On the 7th day of Vaikasi Brahmotsavam (May-June), Sri Sowri Perumal gives a rare darshan to the devotees. First in His form of Emperuman, a procession departs at 5:00 p.m. during which the Lord gives darshan as Mahavishnu, who saves the entire world. At 10 p.m. that night a second procession goes out on a decorated flatbed chariot, and He gives darshan in the form of Lord Brahma. Early the next morning, during the brahma-muhurta hours, the Lord again goes on procession and gives darshan as Samhara-moorthi Rudran (Shiva), dressed in white.
Sri Sowri Perumal on Processional
At the end of each procession, the Lord is brought to the outer mandap, where part of the Divya Prabandham is recited. After each arotik He returns to the temple. Prasadam distribution includes Sri Sowri Perumal's special pongal, which cannot be compared to any other pongal. Such special Trimurti darshan is said to only be given at this Thirukkannapuram Temple.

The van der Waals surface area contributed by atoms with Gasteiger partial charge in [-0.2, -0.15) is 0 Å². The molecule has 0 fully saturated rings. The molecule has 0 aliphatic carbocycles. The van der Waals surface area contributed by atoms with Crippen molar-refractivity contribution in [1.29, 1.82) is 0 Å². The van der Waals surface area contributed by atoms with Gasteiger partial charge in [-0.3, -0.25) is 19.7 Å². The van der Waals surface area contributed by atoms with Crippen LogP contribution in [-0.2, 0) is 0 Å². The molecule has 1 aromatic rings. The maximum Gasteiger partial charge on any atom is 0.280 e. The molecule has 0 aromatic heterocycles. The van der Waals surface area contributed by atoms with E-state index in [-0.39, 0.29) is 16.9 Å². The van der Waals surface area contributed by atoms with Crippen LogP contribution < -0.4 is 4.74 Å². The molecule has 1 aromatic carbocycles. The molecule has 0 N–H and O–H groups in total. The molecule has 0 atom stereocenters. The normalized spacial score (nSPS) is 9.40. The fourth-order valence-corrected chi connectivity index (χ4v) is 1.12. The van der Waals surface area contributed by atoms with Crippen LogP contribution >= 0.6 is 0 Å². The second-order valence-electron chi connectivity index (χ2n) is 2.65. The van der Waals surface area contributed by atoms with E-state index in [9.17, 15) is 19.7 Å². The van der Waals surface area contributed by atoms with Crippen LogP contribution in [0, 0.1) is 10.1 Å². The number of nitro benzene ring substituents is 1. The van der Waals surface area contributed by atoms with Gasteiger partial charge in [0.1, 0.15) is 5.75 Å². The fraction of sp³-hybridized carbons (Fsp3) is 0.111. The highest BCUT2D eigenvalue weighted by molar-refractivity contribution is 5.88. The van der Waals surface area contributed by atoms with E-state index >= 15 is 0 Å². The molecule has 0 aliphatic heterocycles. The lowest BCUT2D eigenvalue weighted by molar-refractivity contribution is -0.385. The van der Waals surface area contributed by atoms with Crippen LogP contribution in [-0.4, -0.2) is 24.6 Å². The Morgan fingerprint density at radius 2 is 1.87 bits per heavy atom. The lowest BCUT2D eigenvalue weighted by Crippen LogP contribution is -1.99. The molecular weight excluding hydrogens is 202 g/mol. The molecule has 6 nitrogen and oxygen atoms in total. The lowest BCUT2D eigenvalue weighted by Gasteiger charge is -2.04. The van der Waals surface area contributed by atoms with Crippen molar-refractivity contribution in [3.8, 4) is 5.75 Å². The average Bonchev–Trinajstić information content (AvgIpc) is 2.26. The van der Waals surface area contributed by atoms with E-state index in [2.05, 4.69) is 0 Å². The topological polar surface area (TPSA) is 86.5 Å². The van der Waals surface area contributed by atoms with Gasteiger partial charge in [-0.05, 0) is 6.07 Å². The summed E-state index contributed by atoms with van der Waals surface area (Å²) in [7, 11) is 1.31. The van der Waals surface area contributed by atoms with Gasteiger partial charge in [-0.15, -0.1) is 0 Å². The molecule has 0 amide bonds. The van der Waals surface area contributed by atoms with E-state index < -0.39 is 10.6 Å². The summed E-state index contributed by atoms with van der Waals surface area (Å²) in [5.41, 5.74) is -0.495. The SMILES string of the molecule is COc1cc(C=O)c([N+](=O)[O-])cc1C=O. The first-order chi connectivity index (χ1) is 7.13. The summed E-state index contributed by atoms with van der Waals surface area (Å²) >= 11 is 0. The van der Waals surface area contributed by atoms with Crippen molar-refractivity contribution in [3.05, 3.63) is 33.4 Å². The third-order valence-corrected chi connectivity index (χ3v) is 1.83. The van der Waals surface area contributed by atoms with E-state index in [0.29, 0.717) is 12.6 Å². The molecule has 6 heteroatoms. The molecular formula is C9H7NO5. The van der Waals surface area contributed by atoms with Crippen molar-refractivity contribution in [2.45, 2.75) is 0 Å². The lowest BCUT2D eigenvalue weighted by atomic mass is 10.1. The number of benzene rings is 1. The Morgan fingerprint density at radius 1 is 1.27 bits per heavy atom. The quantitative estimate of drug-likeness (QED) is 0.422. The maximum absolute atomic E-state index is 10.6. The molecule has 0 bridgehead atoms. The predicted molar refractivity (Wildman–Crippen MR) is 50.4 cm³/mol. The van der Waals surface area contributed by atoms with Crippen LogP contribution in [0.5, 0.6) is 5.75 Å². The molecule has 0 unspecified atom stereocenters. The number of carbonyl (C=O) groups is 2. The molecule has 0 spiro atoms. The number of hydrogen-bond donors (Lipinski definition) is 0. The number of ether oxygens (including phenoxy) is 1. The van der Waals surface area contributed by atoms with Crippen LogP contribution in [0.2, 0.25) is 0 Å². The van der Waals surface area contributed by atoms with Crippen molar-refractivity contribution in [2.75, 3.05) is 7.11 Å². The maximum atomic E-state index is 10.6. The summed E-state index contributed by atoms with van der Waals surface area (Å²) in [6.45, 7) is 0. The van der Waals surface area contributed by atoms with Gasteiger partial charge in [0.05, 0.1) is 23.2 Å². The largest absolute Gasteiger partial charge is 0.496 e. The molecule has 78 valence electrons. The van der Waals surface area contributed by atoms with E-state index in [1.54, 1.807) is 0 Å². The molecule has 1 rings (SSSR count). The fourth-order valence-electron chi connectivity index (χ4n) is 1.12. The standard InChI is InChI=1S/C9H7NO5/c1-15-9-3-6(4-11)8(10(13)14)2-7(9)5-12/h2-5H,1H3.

The Utsavar of this sthalam (the processional deity of the temple) is Sowriraja Perumal (Sowrirajan), who is in a pose of seeking hands for marriage. On every Masi Magam, the Lord goes on procession to the seashore and gives all his devotees darshan there. Sowriraja Perumal is also said to have a peculiar scar on His forehead.
Lord Indra sat on the banks of the temple tank here in penance, offering prayers to Vishnu. Performing yagna, he installed the images of the Navagrahas, who are faced by the presiding Deity under the main temple tower. As Indra was purified of his sins, devotees believe that prayers to Lord Vishnu here will give relief from all Navagraha doshas. This temple pushkarani (theertham) is the Nithiya Pushkarani tank.
The sacred temple vimanam is Utpalaavataka Vimanam, named for the Rishis who are believed to be surrounding it. Due to its rare construction, the vimana of the temple can only be seen from outside the temple by standing at two points: one on the northern and one on the southern side. Having darshan of this vimanam is said to grant the devotee mukti.
Thirukkannapuram as Krishna-kshetram